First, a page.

A hotshoe flash can be used outdoors for fill flash which often takes your imagery out of the realm of snapshots and gives it a professional look. Both the Canon 430EX (series) flashes and the Metz 50 AF-1 have high speed sync (HSS) capapility. HSS is important when using fill flash outdoors because when using a flash that doesn't have that capability, you are restricted to a maximum shutter speed of 1/250 second. This, in turn, restricts your aperture and often prevents using selective focus. There are quite a few Chinese strobes on the market (some, such as the Yongnau models, at very low prices) howeveer, the major difference between the Chinese models and the Canon and Metz flashes is the lack of HSS capability in the Chinese knock offs.

    If you mount your hotshoe flash on a Stroboframe Camera Flip Bracket and modify the light with a Joe Demb Flash Diffuser Pro, you can achieve some decent "run and gun" portraiture such as this..

    Studio Lighting and Flash advice please?

    See my other single flash portraits at:

    http://rpcrowe.smugmug.com/Portraits...211250&k=kPtxT
    Last edited by rpcrowe; 7th July 2012 at 02:23 PM.

  5. #5
    inkista's Avatar
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    Re: Studio Lighting and Flash advice please?

    Softbox or umbrella depends on what kind of light you want. Umbrellas are good for bombing everything in sight. Softboxes let you control the drop-off of the light much more cleanly. Both can give you soft diffused light. Umbrellas are usually simpler/faster to set up, easier to break down, and cheaper than softboxes. Most folks prefer a softbox, but chances are that they own and use both. There is also such a thing as a brolly box.

    Speedlights are good if you want to do on-camera lighting as well as off-camera, and if you want to be small, light, and portable, and you're willing to compromise on light output/power. But cost-wise, particularly if you go OEM (i.e., Canon), new, and top-of-the-line, might actually cost more than studio strobes, so you first need to ask yourself if you're really serious about setting up a studio space.

    The Strobist shoestring budget way of doing things pretty much supposes that you're willing to ditch TTL on-camera capability (high-speed sync, rear-curtain sync, etc.) and just use speedlights like studio strobes, so you can get the super-cheap units like a Lumopro LP160 or a Yongnuo YN-560 II. If you end up going with a Canon 430EX II, 580EX II, or 600EX-RT, you might end up paying as much as a studio strobe would cost you, and getting far less power out of it, if more features.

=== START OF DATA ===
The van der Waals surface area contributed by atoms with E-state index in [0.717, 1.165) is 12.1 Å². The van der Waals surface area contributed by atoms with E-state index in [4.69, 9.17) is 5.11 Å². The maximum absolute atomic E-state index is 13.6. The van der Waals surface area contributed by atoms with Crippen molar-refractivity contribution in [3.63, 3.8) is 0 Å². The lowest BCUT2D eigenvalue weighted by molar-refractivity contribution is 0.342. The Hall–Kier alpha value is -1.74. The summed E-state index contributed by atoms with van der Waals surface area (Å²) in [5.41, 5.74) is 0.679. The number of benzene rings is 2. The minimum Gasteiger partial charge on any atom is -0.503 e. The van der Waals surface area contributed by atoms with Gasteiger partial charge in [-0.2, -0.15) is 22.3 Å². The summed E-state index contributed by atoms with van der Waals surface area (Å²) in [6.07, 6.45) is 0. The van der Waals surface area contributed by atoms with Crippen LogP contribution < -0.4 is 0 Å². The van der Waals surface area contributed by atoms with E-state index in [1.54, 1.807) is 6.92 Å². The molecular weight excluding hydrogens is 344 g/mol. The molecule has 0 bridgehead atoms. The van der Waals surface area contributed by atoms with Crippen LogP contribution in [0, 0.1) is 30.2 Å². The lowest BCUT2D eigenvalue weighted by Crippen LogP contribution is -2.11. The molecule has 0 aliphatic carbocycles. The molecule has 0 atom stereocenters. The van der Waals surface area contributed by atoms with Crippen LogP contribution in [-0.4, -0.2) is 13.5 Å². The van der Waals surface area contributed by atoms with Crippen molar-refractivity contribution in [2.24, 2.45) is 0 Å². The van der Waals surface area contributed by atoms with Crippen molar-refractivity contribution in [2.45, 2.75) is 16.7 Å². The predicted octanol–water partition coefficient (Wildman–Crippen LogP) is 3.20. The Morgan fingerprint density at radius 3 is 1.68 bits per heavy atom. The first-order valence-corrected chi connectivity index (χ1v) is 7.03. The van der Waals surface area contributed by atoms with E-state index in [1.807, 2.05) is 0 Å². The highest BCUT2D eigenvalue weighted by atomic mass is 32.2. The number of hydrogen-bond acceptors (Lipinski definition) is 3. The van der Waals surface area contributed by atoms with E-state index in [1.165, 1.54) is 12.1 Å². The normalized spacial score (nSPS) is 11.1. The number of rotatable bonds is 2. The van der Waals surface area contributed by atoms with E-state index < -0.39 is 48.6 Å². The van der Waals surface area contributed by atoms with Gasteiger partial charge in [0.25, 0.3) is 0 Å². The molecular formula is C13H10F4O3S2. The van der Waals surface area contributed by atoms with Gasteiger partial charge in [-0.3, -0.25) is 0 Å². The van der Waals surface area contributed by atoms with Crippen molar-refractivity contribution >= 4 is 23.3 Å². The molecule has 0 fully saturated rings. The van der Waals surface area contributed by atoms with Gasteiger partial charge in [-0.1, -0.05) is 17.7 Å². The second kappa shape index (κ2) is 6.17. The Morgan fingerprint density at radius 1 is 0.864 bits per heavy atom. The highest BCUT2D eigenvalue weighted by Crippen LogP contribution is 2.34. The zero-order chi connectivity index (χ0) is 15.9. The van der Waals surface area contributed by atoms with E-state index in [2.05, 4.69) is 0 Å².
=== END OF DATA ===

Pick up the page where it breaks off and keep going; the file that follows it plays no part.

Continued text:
One article I'd highly recommend reading on setting up a studio space would be Zack Arias's White Seamless tutorial.

  6. #6

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    Re: Studio Lighting and Flash advice please?

    I purchased the YN 468 with the sticker added 'for Canon', there is also a Nikon version This model permits the camera to control the flash and give the correct exposure [TTL] But if you want highspeed flash you will have to get the Canon flash unit.
    In it I found advance news, probably out by now, of the YN565EX TTL flash which could be worth following up at the YN website www.hkyongnuo.com
    It is claimed to have a *GN58@ ISO100 and using the 105mm lens .... the thing to note here is that 105 is with the beam compressed into the 'telephoto' beam of light and when using it at normal and more so wide-angle setting the GN will be considerably less. Also makers tend to give an optomistic GN.

    *GN this is a number based on the aperture used when it is divided by the flash to subject distance in metres [above GN] which lights an average subject properly when using 100ISO So the above GN56 means that with the subject 3 metres in front of the camera you would use 56/3= 18.666 or f/18 in round figures ...at 15ft 56/4.5= 12.4 say f/12 or f/11 to allow a margin for the subject being further away from you and perhaps less reflected light from things around you both.
    It is probably about the easiest way to take photos if you can estimate the flash to subject distance reasonably well.